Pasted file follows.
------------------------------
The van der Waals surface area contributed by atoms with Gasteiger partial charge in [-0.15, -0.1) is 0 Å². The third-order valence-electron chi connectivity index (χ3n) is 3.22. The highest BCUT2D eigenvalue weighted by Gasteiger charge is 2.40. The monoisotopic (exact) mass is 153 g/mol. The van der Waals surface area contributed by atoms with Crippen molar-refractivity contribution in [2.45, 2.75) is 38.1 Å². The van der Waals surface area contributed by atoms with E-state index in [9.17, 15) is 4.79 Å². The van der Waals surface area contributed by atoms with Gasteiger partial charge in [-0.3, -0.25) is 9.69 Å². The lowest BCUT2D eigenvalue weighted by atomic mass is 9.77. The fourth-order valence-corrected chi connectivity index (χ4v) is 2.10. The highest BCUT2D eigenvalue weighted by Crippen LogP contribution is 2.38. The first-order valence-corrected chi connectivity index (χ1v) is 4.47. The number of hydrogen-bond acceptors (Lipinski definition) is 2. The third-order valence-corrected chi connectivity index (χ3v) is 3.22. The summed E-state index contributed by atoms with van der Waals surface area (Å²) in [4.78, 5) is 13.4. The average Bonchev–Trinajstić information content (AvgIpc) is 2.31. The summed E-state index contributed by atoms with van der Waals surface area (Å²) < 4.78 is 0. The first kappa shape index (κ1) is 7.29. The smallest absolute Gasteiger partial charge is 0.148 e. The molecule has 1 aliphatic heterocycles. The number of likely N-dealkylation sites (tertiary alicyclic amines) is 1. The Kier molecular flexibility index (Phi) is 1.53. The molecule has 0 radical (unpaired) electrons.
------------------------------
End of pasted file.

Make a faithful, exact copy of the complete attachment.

The van der Waals surface area contributed by atoms with Gasteiger partial charge in [-0.15, -0.1) is 0 Å². The third-order valence-electron chi connectivity index (χ3n) is 3.22. The highest BCUT2D eigenvalue weighted by Gasteiger charge is 2.40. The monoisotopic (exact) mass is 153 g/mol. The van der Waals surface area contributed by atoms with Crippen molar-refractivity contribution in [2.45, 2.75) is 38.1 Å². The van der Waals surface area contributed by atoms with E-state index in [9.17, 15) is 4.79 Å². The van der Waals surface area contributed by atoms with Gasteiger partial charge in [-0.3, -0.25) is 9.69 Å². The lowest BCUT2D eigenvalue weighted by atomic mass is 9.77. The fourth-order valence-corrected chi connectivity index (χ4v) is 2.10. The highest BCUT2D eigenvalue weighted by Crippen LogP contribution is 2.38. The first-order valence-corrected chi connectivity index (χ1v) is 4.47. The number of hydrogen-bond acceptors (Lipinski definition) is 2. The third-order valence-corrected chi connectivity index (χ3v) is 3.22. The summed E-state index contributed by atoms with van der Waals surface area (Å²) in [4.78, 5) is 13.4. The average Bonchev–Trinajstić information content (AvgIpc) is 2.31. The summed E-state index contributed by atoms with van der Waals surface area (Å²) < 4.78 is 0. The first kappa shape index (κ1) is 7.29. The smallest absolute Gasteiger partial charge is 0.148 e. The molecule has 1 aliphatic heterocycles. The number of likely N-dealkylation sites (tertiary alicyclic amines) is 1. The Kier molecular flexibility index (Phi) is 1.53. The molecule has 0 radical (unpaired) electrons.